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Wanted my father to see me playing cricket on TV, says Vidarbha's Ranji Trophy final hero Rajneesh Gurbani

Harleen Vij
09 Jan 2018, 16:25 IST

Rajneesh showing the souvenir ball
Rajneesh showing the souvenir ball

The quest to learn and improve is what differentiates achievers from the rest of the lot and Rajneesh Gurbani, the spearhead of Vidarbha’s bowling attack, flaunts that attitude with élan. I began our conversation asking him the preferred language (for the interview) and Rajneesh didn’t hesitate for once to say, “English mein try karunga. Mujhe seekhna hai,” (I’ll try in English as I want to learn).

The candid admission speaks volumes about his character. He doesn’t shy away from talking about his shortcomings and how he’s determined to overcome them. The 24-year-old became only the second bowler to take a hat-trick in the Ranji Trophy finals and he can’t stop gushing about it. He tells me that his body was dehydrated. The doctor had said that he can’t play the final but Chandrakant Pandit, the coach, wanted him to since the conditions were tailor-made for his bowling style.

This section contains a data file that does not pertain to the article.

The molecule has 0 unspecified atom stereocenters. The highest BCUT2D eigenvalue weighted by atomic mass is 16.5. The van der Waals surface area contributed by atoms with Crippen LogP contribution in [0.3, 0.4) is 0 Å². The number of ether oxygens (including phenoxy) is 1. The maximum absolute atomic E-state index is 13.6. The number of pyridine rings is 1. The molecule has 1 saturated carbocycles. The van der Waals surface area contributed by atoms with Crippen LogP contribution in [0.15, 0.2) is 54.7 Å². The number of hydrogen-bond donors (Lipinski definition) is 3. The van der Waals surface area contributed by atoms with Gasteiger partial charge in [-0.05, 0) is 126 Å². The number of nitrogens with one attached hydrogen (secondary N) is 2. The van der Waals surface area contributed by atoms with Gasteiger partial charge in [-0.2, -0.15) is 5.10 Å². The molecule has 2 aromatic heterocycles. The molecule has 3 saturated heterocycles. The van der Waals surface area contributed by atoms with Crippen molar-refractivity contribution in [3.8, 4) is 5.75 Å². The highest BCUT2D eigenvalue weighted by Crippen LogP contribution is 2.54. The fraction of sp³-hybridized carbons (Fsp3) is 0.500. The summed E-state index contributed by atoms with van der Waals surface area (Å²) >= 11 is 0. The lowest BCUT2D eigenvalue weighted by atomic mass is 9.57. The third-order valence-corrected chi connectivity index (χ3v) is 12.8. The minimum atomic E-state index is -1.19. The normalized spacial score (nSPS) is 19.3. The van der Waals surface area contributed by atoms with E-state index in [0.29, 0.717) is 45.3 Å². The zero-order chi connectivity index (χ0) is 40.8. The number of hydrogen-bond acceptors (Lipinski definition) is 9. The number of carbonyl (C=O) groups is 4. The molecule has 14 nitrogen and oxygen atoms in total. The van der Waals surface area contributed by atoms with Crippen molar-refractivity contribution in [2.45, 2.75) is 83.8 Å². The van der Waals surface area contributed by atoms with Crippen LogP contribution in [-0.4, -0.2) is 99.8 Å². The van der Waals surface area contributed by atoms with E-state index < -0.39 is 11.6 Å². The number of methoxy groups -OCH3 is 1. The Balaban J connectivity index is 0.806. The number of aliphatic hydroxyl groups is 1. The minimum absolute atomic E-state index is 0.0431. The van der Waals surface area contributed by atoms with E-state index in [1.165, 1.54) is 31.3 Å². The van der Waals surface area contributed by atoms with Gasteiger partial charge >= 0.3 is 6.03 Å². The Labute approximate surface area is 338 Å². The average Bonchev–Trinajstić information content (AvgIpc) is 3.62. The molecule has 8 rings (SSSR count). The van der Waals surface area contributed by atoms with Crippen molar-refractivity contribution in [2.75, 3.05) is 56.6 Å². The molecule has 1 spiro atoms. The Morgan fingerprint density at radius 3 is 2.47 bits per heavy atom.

Gurbani was given glucose through saline just fifteen minutes before the game started. The strength and resolve he possesses is conspicuous. Delivering at the highest stage in a high-voltage match is no mean feat but there’s no air of arrogance around this chirpy and humble chap.


Tell us a little about your journey. How and where did you start?

I studied at Mumbai’s St. Mary’s College and had been actively involved in various sports. I played Table Tennis, Badminton, and Football along with athletics. I was the captain of the school’s football team. Until 10th standard, I was confused which sport to choose. I remember my father telling me that I was becoming a jack of all trades and master of none. He insisted me on picking one and mastering it.